• Don't glance off to the side.
      • Look directly to the middle of his eyeball.
  • You are the person giving the horse confidence that all is well.
  • When you sense the horse is relaxed, begin to back away.
    • Maintain eye contact
    • Notice the ear position
    • If the horse stays relaxed, it is OK to look away
    • If not, get in close to the horse


Learn what the lines (driving reins) do for communicating to the horse.

  • Lines are the tool for over 3/4 of the communication to the horse.
    • You must always maintain contact (definition of contact varies widely).
    • Hold lines by passing between the index and middle finger with elbows bent.
    • Keep a straight line from the elow to the horses mouth.
    • Begin holding the whip in your right hand.
    • The horse only feels forward and backward movement of your hand - moving hands sideways tells the horse nothing.
  • Be the driver (note how hard it is to keep the "horses" moving forward).
  • Be the horse ( Note how hard it is to decide what the "driver" wants you to do.
  • Reaching forward to gather up the lines.
    • Always adjust behind your hands.
    • Never combine both lines in one hand unles the lines are split around your fist.


  • On a driving harness
    • Buckles away from the horse.
    • From the bit through shaft loops.
    • Driver has responsibility to keep lines off the ground and away from feet.
      • That means NO loops
      • Maintain contact
  • On a draft harness
    • Buckles away from the hors.e
    • From bit through top rings on hames.
    • Driver has responsibility to keep lines off the ground and away from feet .
      • That means NO loops
      • Maintain contact
  • Note the position of the lines compared to the rope in the "come around" position.
    • If the horse gets turned around to face you, tighten lines against his outside thigh and command "come around."
  • Ground Driving
    • Driver is off to the side of and behind the horse.
    • With the helper in place (facing the horse) with the 12 ft. lead.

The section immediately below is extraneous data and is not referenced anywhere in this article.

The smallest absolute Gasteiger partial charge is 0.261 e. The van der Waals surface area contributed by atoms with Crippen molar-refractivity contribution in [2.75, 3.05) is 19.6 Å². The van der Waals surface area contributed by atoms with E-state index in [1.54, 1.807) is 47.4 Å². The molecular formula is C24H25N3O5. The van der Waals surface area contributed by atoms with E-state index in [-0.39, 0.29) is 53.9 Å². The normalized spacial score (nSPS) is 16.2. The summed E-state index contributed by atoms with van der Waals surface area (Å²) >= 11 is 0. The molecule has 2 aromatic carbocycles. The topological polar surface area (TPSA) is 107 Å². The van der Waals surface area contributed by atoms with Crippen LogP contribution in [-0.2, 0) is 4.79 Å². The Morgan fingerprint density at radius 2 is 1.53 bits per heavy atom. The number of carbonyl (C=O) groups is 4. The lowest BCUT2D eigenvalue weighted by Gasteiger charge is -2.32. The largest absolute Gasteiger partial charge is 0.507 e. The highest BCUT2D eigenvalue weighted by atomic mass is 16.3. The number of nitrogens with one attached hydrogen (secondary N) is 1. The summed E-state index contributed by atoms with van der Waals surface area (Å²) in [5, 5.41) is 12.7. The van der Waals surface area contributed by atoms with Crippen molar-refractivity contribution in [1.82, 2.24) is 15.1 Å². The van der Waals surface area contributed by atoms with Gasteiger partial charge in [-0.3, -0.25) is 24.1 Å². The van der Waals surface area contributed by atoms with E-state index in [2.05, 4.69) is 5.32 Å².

• Helper extends left hand (with rope) and commands "step."
      • Driver is careful to avoid letting the horse bump the bit as he walks off - use elbows as a shock absorber.
    • As horse walks past, the helper rotates and leads the horse forward.
    • Driver commands "walk" and as the horse steps into the bit, slowly makes contact with the horse's mouth.
      • Helper watches for distress..
      • Helper commands "whoa" of he sees distress occuring.
    • If no distress, walk forward as far as you can without turning.
    • Before a turn, the helper pivots toward the horse and commands "whoa."
      • Driver tightens up on the bit, just enought to let the horse know you are there.
        • Driver commands "whoa" then "stand" when the horse is stopped.
        • Note reaction of the horse when commands are coming from behind.
    • Point the horse toward an open area (no turns) and repeat the whole sequence.
    • When it is time for a turn, the first turn is toward the helper.
    • Only make two turns toward the helper before turning away from the helper.
      • When turning away, the helper really has to hustle to stay visible to the horse.
      • If you can't see his eye, get to the spot where you can.
  • During the second day of ground driving.
    • The helper chooes a straightaway to "dispappear behind the blinds.
      • Talk encouragingly to the horse.
      • Watch the body language
        • Ears tipping forward and back
        • If head raises as the ears flick - get back out in front of the blinds!!
        • It is the drivers's job to keep the horse going forward
        • If relaxed horse stays relaxed, it is OK to look away
        • If not, get back in close to the horse


  • When the student is comfortable, it is time to hook the student to the stoneboat - a stone boat should be used for several weeks before the student is hitched to any vehicle.
    • Helper remains in front facing the horse, reading body language.
    • Hook to the far tug furst, then to the near tug.
    • Start the horse by going through the one step- three step- five step routine.
      • Use the one step three step five step routine every time you hook to a new vehicle for the rest of your driving days.
    • Helper starts a turn long before the straight away ends.
    • Helper stays visible in front of the blinds.